Organizations may under-staff or under-resource programs.
A common problem after any relief operation is coordination. This is made even worse because most organizations do not hire people specifically to coordinate and share clear information with other agencies because they’re trying to keep their administration costs low. Often this falls onto the shoulder of someone already over burdened with their main job. In Thailand I ran an organization that tracked all aid organization programs to increase coordination and decrease duplication and gaps in aid. It was common to have to wait at least a month for clear information from an organization. In one case an international organization made us wait four months. The result was wasted funds as some people received far too much aid while others received far too little. People commonly complained that some children received multiple sponsorships while others received nothing, others took advantage of the lack of coordination to get boats or houses from multiple organizations.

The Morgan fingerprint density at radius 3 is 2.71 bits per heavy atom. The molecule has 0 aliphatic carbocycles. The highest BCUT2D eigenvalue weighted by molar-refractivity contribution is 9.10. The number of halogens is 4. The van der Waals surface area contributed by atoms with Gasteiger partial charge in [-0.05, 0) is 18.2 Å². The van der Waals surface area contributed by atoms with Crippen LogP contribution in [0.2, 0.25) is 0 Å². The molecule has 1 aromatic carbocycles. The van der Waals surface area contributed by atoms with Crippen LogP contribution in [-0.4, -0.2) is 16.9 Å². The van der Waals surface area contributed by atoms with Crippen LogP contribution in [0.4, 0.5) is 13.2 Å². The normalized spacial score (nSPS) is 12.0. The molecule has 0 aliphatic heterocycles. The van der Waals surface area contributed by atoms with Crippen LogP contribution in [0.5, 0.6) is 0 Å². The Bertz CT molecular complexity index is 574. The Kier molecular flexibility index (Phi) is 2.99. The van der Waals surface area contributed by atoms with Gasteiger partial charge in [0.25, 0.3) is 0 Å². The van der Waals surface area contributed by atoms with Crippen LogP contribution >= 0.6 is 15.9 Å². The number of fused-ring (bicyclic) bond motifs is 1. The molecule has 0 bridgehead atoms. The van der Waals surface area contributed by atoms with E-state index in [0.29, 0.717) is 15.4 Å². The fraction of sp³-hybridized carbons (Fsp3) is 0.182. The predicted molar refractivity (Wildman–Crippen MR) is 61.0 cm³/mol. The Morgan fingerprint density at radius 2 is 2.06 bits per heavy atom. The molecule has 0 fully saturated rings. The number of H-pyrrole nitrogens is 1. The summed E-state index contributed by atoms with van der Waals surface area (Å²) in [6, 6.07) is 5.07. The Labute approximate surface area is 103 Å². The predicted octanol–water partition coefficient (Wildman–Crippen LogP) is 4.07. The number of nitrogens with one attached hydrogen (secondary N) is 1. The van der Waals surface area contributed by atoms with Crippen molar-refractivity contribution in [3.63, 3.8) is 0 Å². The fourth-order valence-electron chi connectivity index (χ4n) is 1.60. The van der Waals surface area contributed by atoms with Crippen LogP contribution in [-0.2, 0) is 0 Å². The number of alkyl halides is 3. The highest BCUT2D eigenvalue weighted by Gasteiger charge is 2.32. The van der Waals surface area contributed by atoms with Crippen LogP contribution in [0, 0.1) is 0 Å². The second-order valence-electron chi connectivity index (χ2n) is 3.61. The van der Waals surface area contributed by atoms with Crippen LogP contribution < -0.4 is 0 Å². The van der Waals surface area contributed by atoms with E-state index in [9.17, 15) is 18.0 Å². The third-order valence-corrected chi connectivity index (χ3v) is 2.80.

Another real problem caused by under-staffing is the organization not spending enough time with the aid recipients to learn their real needs and work with them in developing the recovery projects. This is all too common a problem, as documented by the Listening Project in their issue paper Presence “Why being here matters”
Organization may give priority to projects with inherently low administration costs.
Some projects have inherently low administration costs such as construction projects – because of the high cost of building materials in relation to administration costs – and donated goods. This can lead to schools built or libraries stocked with books but both go unused because there is no money to hire teachers. In Thailand one organization tried to help the government hire more teachers, but they struggled to raise funds because teacher salaries were seen by donors as administration expenses.
Be wary of any program claiming extremely low administration Administration is a necessary part of aid projects. Organizations claiming that all of your money will go directly to the aid recipients either have a secondary source of funding, are expecting volunteers to cover administration costs out of their own pocket, or are not being honest with donors. When I spoke with staff in my state’s Consumer Protection Agency they said that one of the red flags that will trigger an investigation of a charitable organization is if it claims no fundraising expenses.